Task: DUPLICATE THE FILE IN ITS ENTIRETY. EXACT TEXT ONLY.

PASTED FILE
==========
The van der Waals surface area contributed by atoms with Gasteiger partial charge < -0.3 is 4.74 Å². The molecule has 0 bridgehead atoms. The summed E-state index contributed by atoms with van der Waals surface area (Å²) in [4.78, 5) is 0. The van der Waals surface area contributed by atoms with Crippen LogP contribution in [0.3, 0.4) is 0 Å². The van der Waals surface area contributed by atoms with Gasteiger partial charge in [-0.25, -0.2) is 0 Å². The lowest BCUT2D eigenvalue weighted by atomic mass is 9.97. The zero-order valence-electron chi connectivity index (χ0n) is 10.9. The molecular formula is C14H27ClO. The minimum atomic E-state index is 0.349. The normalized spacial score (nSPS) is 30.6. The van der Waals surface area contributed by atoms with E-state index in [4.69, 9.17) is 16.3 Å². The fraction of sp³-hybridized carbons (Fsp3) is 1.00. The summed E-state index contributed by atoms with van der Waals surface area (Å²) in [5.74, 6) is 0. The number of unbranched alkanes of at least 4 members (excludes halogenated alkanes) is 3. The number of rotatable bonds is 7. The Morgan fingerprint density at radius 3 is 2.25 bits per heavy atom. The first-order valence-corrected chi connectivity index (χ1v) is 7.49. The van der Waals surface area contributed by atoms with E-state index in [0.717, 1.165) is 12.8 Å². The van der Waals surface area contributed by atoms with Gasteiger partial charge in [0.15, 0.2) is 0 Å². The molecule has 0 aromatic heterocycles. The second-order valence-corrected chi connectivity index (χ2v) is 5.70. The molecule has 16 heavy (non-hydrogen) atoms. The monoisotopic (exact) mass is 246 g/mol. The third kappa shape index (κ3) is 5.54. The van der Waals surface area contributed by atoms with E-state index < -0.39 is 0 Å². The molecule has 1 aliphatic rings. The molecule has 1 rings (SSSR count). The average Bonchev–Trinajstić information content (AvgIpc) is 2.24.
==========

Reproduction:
The van der Waals surface area contributed by atoms with Gasteiger partial charge < -0.3 is 4.74 Å². The molecule has 0 bridgehead atoms. The summed E-state index contributed by atoms with van der Waals surface area (Å²) in [4.78, 5) is 0. The van der Waals surface area contributed by atoms with Crippen LogP contribution in [0.3, 0.4) is 0 Å². The van der Waals surface area contributed by atoms with Gasteiger partial charge in [-0.25, -0.2) is 0 Å². The lowest BCUT2D eigenvalue weighted by atomic mass is 9.97. The zero-order valence-electron chi connectivity index (χ0n) is 10.9. The molecular formula is C14H27ClO. The minimum atomic E-state index is 0.349. The normalized spacial score (nSPS) is 30.6. The van der Waals surface area contributed by atoms with E-state index in [4.69, 9.17) is 16.3 Å². The fraction of sp³-hybridized carbons (Fsp3) is 1.00. The summed E-state index contributed by atoms with van der Waals surface area (Å²) in [5.74, 6) is 0. The number of unbranched alkanes of at least 4 members (excludes halogenated alkanes) is 3. The number of rotatable bonds is 7. The Morgan fingerprint density at radius 3 is 2.25 bits per heavy atom. The first-order valence-corrected chi connectivity index (χ1v) is 7.49. The van der Waals surface area contributed by atoms with E-state index in [0.717, 1.165) is 12.8 Å². The van der Waals surface area contributed by atoms with Gasteiger partial charge in [0.15, 0.2) is 0 Å². The molecule has 0 aromatic heterocycles. The second-order valence-corrected chi connectivity index (χ2v) is 5.70. The molecule has 16 heavy (non-hydrogen) atoms. The monoisotopic (exact) mass is 246 g/mol. The third kappa shape index (κ3) is 5.54. The van der Waals surface area contributed by atoms with E-state index < -0.39 is 0 Å². The molecule has 1 aliphatic rings. The molecule has 1 rings (SSSR count). The average Bonchev–Trinajstić information content (AvgIpc) is 2.24.